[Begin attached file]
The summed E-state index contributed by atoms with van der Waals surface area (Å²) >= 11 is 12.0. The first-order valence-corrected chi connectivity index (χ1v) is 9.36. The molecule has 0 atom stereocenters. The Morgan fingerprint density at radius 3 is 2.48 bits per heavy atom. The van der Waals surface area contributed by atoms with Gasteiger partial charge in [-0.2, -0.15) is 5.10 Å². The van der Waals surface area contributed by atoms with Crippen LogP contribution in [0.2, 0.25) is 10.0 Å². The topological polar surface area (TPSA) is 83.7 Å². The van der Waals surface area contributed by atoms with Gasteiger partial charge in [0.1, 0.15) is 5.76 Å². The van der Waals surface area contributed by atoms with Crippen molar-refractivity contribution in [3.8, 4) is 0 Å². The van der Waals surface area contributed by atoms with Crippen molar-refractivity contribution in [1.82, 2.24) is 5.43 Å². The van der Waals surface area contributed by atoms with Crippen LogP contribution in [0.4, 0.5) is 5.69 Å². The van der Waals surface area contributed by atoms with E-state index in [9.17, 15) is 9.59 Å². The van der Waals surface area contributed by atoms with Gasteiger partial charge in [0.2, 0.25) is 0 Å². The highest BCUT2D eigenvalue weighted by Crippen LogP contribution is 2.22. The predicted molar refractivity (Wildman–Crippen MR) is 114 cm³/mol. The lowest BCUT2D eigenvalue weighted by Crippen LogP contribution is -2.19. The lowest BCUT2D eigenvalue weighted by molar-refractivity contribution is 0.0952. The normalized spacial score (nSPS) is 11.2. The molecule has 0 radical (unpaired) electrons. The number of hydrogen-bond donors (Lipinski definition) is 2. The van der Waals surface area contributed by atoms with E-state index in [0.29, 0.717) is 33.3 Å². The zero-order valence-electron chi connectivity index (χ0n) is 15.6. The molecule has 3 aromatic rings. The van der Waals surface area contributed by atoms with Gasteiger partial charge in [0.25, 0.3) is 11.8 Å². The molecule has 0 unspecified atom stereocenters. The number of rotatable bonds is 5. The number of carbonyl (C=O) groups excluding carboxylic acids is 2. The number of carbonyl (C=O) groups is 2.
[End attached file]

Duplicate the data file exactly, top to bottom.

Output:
The summed E-state index contributed by atoms with van der Waals surface area (Å²) >= 11 is 12.0. The first-order valence-corrected chi connectivity index (χ1v) is 9.36. The molecule has 0 atom stereocenters. The Morgan fingerprint density at radius 3 is 2.48 bits per heavy atom. The van der Waals surface area contributed by atoms with Gasteiger partial charge in [-0.2, -0.15) is 5.10 Å². The van der Waals surface area contributed by atoms with Crippen LogP contribution in [0.2, 0.25) is 10.0 Å². The topological polar surface area (TPSA) is 83.7 Å². The van der Waals surface area contributed by atoms with Gasteiger partial charge in [0.1, 0.15) is 5.76 Å². The van der Waals surface area contributed by atoms with Crippen molar-refractivity contribution in [3.8, 4) is 0 Å². The van der Waals surface area contributed by atoms with Crippen molar-refractivity contribution in [1.82, 2.24) is 5.43 Å². The van der Waals surface area contributed by atoms with Crippen LogP contribution in [0.4, 0.5) is 5.69 Å². The van der Waals surface area contributed by atoms with E-state index in [9.17, 15) is 9.59 Å². The van der Waals surface area contributed by atoms with Gasteiger partial charge in [0.2, 0.25) is 0 Å². The highest BCUT2D eigenvalue weighted by Crippen LogP contribution is 2.22. The predicted molar refractivity (Wildman–Crippen MR) is 114 cm³/mol. The lowest BCUT2D eigenvalue weighted by Crippen LogP contribution is -2.19. The lowest BCUT2D eigenvalue weighted by molar-refractivity contribution is 0.0952. The normalized spacial score (nSPS) is 11.2. The molecule has 0 radical (unpaired) electrons. The number of hydrogen-bond donors (Lipinski definition) is 2. The van der Waals surface area contributed by atoms with E-state index in [0.29, 0.717) is 33.3 Å². The zero-order valence-electron chi connectivity index (χ0n) is 15.6. The molecule has 3 aromatic rings. The van der Waals surface area contributed by atoms with Gasteiger partial charge in [0.25, 0.3) is 11.8 Å². The molecule has 0 unspecified atom stereocenters. The number of rotatable bonds is 5. The number of carbonyl (C=O) groups excluding carboxylic acids is 2. The number of carbonyl (C=O) groups is 2.